U.S. Identifies First Coronavirus Case Without Outbreak Ties
(Bloomberg) -- U.S. health authorities said they’ve identified the first case of coronavirus that doesn’t have known ties to an existing outbreak, a worrying signal that the virus is circulating in the U.S. despite reassurances from the Trump administration that it’s contained.
The hospital where the patient is being treated in California described one of the more serious cases of infection seen so far in the U.S., according a report in a local newspaper, with the patient arriving after being intubated and put on a ventilator.
The U.S. Centers for Disease Control and Prevention said the patient doesn’t appear to have traveled to China or been exposed to another known case of the coronavirus. Health authorities are increasingly concerned about what’s known as community spread, where the virus begins circulating freely among people outside of quarantines or known contacts with other patients.
“At this time, the patient’s exposure is unknown,” the CDC said in a statement. “It’s possible this could be an instance of community spread of Covid-19, which would be the first time this has happened in the United States.” Covid-19 is the technical name for the disease caused by the virus.
The CDC said the case was picked up by doctors in California, and that the patient may have been infected by a traveler who brought in the disease. It didn’t give more information on the patient’s status. The new case brings the total of known infections in the U.S. to 15, not counting repatriated Americans.
The patient is now being treated at UC Davis Medical Center after being transferred from another hospital on Feb. 19, according to the Davis Enterprise newspaper, citing a letter from hospital officials. The hospital said the patient had arrived having been intubated, on a ventilator, and with an unknown illness, according to a statement from David Lubarsky, chief executive officer of UC Davis Health, and Brad Simmons, interim CEO of UC Davis Medical Center.
It took four days for the patient to be tested for the coronavirus by the CDC, according to the letter, because the patient didn’t fit the initial criteria of a likely patient. The CDC confirmed the diagnosis on Wednesday, according to the report.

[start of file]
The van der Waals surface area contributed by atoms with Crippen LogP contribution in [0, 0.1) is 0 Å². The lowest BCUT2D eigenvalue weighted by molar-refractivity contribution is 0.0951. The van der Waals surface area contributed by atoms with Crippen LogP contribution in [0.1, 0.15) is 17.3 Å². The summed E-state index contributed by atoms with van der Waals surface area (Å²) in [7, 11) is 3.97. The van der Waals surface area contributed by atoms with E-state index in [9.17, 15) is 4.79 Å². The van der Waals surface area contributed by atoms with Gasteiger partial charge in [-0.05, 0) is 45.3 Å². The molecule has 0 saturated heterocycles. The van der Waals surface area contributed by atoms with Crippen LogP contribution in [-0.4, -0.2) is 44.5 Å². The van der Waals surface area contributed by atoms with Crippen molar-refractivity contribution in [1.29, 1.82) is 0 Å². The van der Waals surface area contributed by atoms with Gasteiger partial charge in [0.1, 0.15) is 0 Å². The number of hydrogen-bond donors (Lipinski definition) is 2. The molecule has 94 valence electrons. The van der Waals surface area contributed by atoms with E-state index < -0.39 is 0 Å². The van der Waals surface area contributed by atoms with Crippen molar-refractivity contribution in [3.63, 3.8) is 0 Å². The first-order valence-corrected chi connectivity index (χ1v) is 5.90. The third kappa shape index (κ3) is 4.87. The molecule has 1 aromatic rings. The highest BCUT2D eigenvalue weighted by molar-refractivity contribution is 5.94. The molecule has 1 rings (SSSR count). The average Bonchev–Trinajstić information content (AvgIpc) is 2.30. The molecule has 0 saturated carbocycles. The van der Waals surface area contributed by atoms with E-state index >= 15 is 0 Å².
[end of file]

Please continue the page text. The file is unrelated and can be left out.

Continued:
The hospital said it is “committed to saving this patient’s life,” and has put in place upgraded precautions for staff that weren’t initially used when the patient arrived. “We believe there has been minimal potential for exposure here,” the hospital said in the letter cited by the Davis Enterprise, but it will ask several workers to stay at home in self-isolation.
UC Davis didn’t respond to multiple requests for comment about the patient or the letter.
The California Department of Public Health said the patient is a resident of Solano County, an area between San Francisco and Sacramento. The patient didn’t have a close contact with a known case or a travel history to China, the state said, a sign that health workers are examining the patient’s history to try and find out how they may have caught the virus and whether other people may be infected without knowing it.
“We have been anticipating the potential for such a case in the U.S., and given our close familial, social and business relationships with China, it is not unexpected that the first case in the U.S. would be in California,” Sonia Angell, the director of the California Department of Public Health, said in a statement. The state said the risk to the general public remains low.
Trump Press Conference
The announcement came minutes after President Donald Trump finished a news conference describing the virus as largely contained.
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“Because of all we’ve done the risk to the American people remains very low,” Trump said Wednesday at the White House. Markets have been roiled by increasing concerns that an outbreak that began in China, infecting more than 75,000 people there and killing over 2,700, has slipped through global efforts to contain it and is now propagating around the world.
“Whatever happens we’re totally prepared,” Trump said Wednesday evening, adding later: “There’s a chance it could get worse; there’s a chance it could get fairly substantially worse, but nothing’s inevitable.”
The new case in the U.S. may upend that hope. Health experts inside the government and out have called a global pandemic likely, pointing to the virus’s flu-like ability to spread, its long period of incubation, and the fact that most people have mild symptoms. While it has a relatively low mortality rate -- some estimates put it around 2% -- infections in large numbers of people could create a significant number of severe cases or deaths.
Trump was informed of the new case before the press conference and the CDC announcement, and was told that it was apparently not linked to other outbreaks, according to people familiar with the matter. But because he didn’t yet have the full details, he made only a passing reference at the press briefing.
The expansion of outbreaks to Italy, South Korea and Japan has made the spread of the virus to the U.S. more likely, brought in by people traveling to and from those countries.
“The chances that there will be more importation of the virus into the U.S. has increased in a noteworthy way,” said William Schaffner, a professor of preventive medicine and infectious diseases at Vanderbilt University School of Medicine. “With the virus spreading in those countries, that just means there are more opportunities for the virus -- which doesn’t need a passport -- to get onto those planes and come to the United States.”
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